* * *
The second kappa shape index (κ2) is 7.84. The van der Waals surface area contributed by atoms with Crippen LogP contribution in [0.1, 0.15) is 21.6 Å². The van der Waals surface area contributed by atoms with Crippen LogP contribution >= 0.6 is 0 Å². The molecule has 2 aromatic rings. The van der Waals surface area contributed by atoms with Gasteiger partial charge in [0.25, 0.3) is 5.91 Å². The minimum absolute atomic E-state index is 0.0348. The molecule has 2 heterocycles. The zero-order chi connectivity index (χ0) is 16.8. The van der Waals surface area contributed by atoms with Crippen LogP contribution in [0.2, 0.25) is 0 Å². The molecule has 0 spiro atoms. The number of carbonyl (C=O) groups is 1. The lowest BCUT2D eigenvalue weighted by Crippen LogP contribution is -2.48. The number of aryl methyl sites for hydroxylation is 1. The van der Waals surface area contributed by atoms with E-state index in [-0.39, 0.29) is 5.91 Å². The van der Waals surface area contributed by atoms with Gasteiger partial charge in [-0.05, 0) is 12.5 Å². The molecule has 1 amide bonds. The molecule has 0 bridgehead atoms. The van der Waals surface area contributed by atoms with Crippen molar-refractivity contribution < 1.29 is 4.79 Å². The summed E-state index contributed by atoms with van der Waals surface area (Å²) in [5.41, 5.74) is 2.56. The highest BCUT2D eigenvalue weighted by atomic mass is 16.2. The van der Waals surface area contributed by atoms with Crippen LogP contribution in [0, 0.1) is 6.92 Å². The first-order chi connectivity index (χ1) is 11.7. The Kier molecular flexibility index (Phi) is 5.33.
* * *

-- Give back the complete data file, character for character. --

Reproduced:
The second kappa shape index (κ2) is 7.84. The van der Waals surface area contributed by atoms with Crippen LogP contribution in [0.1, 0.15) is 21.6 Å². The van der Waals surface area contributed by atoms with Crippen LogP contribution >= 0.6 is 0 Å². The molecule has 2 aromatic rings. The van der Waals surface area contributed by atoms with Gasteiger partial charge in [0.25, 0.3) is 5.91 Å². The minimum absolute atomic E-state index is 0.0348. The molecule has 2 heterocycles. The zero-order chi connectivity index (χ0) is 16.8. The van der Waals surface area contributed by atoms with Crippen LogP contribution in [0.2, 0.25) is 0 Å². The molecule has 0 spiro atoms. The number of carbonyl (C=O) groups is 1. The lowest BCUT2D eigenvalue weighted by Crippen LogP contribution is -2.48. The number of aryl methyl sites for hydroxylation is 1. The van der Waals surface area contributed by atoms with E-state index in [-0.39, 0.29) is 5.91 Å². The van der Waals surface area contributed by atoms with Gasteiger partial charge in [-0.05, 0) is 12.5 Å². The molecule has 1 amide bonds. The molecule has 0 bridgehead atoms. The van der Waals surface area contributed by atoms with Crippen molar-refractivity contribution < 1.29 is 4.79 Å². The summed E-state index contributed by atoms with van der Waals surface area (Å²) in [5.41, 5.74) is 2.56. The highest BCUT2D eigenvalue weighted by atomic mass is 16.2. The van der Waals surface area contributed by atoms with Crippen LogP contribution in [0, 0.1) is 6.92 Å². The first-order chi connectivity index (χ1) is 11.7. The Kier molecular flexibility index (Phi) is 5.33.